How do B2B marketers segment content?

content development

Marketers… listen up. Content marketing is the single most important demand generation activity you should focus on in 2015. Hands down.

The Spiceworks-sponsored B2B Marketing Content Report from @HolgerSchulze is full of interesting insights around B2B content marketing best practices. But for me, it all revolves around the “why” of that content. If you’re not devoted to generating awesome content and content to drive folks to that awesome content, then take a look at this report.

B2B content marketing segment

Source: B2B Content Marketing Report

 

Why do I consider this ‘most important’?

In B2B technology, we’re too “content” to develop marketing materials based on products, features, etc. Once upon a time, that was okay. Today, if you’re a technology vendor like Apple you can probably lead with product. But you already own a very defined brand. Business consumers understand your main value prop.

Now, pretend you’re Xerox or EMC. Both companies have strong core legacies. But if you’re in Xerox’s services organization, you might find it a hard sell positioning  Xerox financial outsourcing to an accounting firm that isn’t in the market for a copier.

Looking at the slide above, you see B2B marketers are still focusing on product literature. That’s all well and good, but when a potential customer has a problem in need of a solution, product names and high level positioning might not be the best introduction.

I’m glad to see persona, buyer stage, and pain point are each on this chart. Those are key drivers you should develop content around. But certainly don’t abandon those whitepapers and brochures… or at least the content that goes into them.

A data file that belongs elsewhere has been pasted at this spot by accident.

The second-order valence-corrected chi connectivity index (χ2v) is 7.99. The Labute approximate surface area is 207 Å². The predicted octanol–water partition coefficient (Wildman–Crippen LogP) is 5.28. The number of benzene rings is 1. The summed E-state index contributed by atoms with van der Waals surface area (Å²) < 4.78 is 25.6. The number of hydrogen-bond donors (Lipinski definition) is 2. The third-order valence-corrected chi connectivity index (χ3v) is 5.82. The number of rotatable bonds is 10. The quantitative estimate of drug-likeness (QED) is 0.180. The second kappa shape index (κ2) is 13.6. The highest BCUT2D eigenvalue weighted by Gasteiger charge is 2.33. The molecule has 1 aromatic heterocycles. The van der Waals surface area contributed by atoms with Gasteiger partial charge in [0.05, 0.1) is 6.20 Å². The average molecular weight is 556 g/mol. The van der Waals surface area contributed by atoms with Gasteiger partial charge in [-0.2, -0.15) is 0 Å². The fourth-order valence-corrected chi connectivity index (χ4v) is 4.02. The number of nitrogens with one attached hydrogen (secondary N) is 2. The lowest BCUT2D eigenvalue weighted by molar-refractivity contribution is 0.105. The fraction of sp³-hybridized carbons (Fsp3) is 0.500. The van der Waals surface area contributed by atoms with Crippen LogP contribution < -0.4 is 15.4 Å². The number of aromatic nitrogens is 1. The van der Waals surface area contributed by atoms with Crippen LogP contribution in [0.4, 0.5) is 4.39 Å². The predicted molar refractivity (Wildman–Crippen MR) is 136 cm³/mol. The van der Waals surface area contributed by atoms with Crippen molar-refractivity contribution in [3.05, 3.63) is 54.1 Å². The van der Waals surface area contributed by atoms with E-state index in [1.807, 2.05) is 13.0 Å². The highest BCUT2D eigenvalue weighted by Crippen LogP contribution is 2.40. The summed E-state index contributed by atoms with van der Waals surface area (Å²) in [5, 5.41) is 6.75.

Can content be sartorial, or, what’s inside your envelope?

carnac

Late night TV fans might recognize Carnac the Magnificent. It’s a classic bit where John––, er, Carnac, would mention an “answer” and the question for that answer would be inside that sealed envelope.

In meetings, I’m known to hold perfectly content rich whitepapers–not unlike Carnac’s envelope–and ask how many blogs posts, tweets, videos, or infographics could be derived from that document. I like to think it’s clever. At the very least, it breaks the ice and helps open a dialog on how existing content could be used differently.

Another approach is to segment content from rich whitepapers into different “flavors” appealing to different personas. Your business user is approaching a problem differently than an IT user might. The former might be focused on features and outcomes while the latter needs to ensure technical specs will work in your organization’s environment. A finance-focused buyer might look at competing solutions to see which fits best in her budget. In other words, there are many perspectives to consider.

So, continue researching your solutions against the competition. Keep your subject matter experts engaged. But be the marketer and use a mix of tactics and approaches to see which bait catches the most fish.

After all, the expertise and value is clearly there. Why not create some extra magic with it?

 

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